The government must tackle the regulatory arbitrage created by the European Court of Justice's (ECJ) ban on gender-based underwriting, Standard Life has said.
The ECJ ruled in March 2011 that insurers' use of gender to underwrite contracts was in breach of the EU Equal Treatment Directive, which bans the withholding of goods and services on the grounds of gender.
The ruling comes into effect on 21 December 2012, but only outlaws gender underwriting in individual or group pensions, not in occupational pensions, Standard Life said.
Occupational pensions must comply with the Equal Treatment in Employment and Occupation Directive.
When employees reach retirement age their annuity is not subject to the gender-pricing ban as the underwritten contract is between their employer and the insurer, not the individual.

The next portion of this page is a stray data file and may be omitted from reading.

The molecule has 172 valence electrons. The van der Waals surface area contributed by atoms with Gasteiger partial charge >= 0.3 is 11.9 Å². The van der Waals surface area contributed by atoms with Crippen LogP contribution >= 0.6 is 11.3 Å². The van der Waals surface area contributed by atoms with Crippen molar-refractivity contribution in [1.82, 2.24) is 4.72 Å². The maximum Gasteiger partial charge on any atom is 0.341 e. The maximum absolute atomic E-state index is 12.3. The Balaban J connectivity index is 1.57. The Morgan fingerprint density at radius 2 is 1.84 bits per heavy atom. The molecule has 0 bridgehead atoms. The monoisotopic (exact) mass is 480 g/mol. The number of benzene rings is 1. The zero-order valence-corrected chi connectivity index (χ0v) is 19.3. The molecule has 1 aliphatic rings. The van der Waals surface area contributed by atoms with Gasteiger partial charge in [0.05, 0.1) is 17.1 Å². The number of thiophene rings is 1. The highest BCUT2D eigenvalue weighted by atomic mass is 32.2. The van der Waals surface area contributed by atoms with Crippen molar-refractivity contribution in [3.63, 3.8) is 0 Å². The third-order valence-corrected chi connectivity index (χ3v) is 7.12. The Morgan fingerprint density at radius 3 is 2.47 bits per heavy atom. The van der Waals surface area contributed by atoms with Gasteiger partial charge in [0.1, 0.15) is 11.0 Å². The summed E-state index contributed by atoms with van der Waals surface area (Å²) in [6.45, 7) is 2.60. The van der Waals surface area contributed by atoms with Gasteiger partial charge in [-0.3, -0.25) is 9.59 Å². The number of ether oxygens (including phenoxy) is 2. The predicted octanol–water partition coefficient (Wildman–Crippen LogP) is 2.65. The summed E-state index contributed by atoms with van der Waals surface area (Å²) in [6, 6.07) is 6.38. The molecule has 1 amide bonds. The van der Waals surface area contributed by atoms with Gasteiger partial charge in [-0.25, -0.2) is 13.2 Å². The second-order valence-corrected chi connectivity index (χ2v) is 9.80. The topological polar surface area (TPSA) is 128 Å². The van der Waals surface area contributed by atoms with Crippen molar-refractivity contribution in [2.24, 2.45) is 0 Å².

John Lawson, head of pensions policy at Standard Life, said the government must ban the use of gender in underwriting occupational pensions as well or risk creating regulatory arbitrage.
He said after December insurers are likely to create unisex rates, which will be somewhere between men's higher rates and women's traditionally lower rates.
This situation would push men towards occupational pensions whereas women would end up in individual pensions, both in an attempt to get the best rates, Lawson said.
He added this would create more inequality in pension provision, rather than less as the legislation intended.
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